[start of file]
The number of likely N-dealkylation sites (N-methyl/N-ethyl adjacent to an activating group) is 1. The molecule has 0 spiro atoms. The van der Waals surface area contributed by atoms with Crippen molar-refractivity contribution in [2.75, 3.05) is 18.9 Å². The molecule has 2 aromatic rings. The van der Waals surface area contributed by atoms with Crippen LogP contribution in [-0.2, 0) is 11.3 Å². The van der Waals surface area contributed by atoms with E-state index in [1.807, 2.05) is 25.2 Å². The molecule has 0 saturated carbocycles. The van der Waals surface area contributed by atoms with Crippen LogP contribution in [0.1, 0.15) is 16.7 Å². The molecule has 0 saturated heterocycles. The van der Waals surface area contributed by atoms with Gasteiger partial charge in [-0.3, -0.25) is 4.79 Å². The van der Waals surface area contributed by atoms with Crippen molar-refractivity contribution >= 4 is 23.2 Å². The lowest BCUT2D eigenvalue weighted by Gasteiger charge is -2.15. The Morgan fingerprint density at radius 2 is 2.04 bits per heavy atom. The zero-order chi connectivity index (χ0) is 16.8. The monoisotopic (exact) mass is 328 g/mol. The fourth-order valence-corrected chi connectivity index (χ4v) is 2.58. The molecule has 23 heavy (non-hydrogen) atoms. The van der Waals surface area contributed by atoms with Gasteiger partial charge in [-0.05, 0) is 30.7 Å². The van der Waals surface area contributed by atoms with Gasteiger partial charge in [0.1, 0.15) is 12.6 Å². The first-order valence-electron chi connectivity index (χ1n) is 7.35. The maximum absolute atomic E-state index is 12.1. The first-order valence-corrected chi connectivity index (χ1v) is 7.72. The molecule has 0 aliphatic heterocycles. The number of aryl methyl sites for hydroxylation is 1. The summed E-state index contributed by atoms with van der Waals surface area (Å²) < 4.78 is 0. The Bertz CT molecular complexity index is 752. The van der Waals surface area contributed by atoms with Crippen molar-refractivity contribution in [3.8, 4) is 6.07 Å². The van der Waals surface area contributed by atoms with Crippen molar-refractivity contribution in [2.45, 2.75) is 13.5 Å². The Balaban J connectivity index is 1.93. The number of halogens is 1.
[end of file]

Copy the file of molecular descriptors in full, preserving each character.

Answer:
The number of likely N-dealkylation sites (N-methyl/N-ethyl adjacent to an activating group) is 1. The molecule has 0 spiro atoms. The van der Waals surface area contributed by atoms with Crippen molar-refractivity contribution in [2.75, 3.05) is 18.9 Å². The molecule has 2 aromatic rings. The van der Waals surface area contributed by atoms with Crippen LogP contribution in [-0.2, 0) is 11.3 Å². The van der Waals surface area contributed by atoms with E-state index in [1.807, 2.05) is 25.2 Å². The molecule has 0 saturated carbocycles. The van der Waals surface area contributed by atoms with Crippen LogP contribution in [0.1, 0.15) is 16.7 Å². The molecule has 0 saturated heterocycles. The van der Waals surface area contributed by atoms with Gasteiger partial charge in [-0.3, -0.25) is 4.79 Å². The van der Waals surface area contributed by atoms with Crippen molar-refractivity contribution >= 4 is 23.2 Å². The lowest BCUT2D eigenvalue weighted by Gasteiger charge is -2.15. The Morgan fingerprint density at radius 2 is 2.04 bits per heavy atom. The zero-order chi connectivity index (χ0) is 16.8. The monoisotopic (exact) mass is 328 g/mol. The fourth-order valence-corrected chi connectivity index (χ4v) is 2.58. The molecule has 23 heavy (non-hydrogen) atoms. The van der Waals surface area contributed by atoms with Gasteiger partial charge in [-0.05, 0) is 30.7 Å². The van der Waals surface area contributed by atoms with Gasteiger partial charge in [0.1, 0.15) is 12.6 Å². The first-order valence-electron chi connectivity index (χ1n) is 7.35. The maximum absolute atomic E-state index is 12.1. The first-order valence-corrected chi connectivity index (χ1v) is 7.72. The molecule has 0 aliphatic heterocycles. The number of aryl methyl sites for hydroxylation is 1. The summed E-state index contributed by atoms with van der Waals surface area (Å²) < 4.78 is 0. The Bertz CT molecular complexity index is 752. The van der Waals surface area contributed by atoms with Crippen molar-refractivity contribution in [3.8, 4) is 6.07 Å². The van der Waals surface area contributed by atoms with Crippen molar-refractivity contribution in [2.45, 2.75) is 13.5 Å². The Balaban J connectivity index is 1.93. The number of halogens is 1.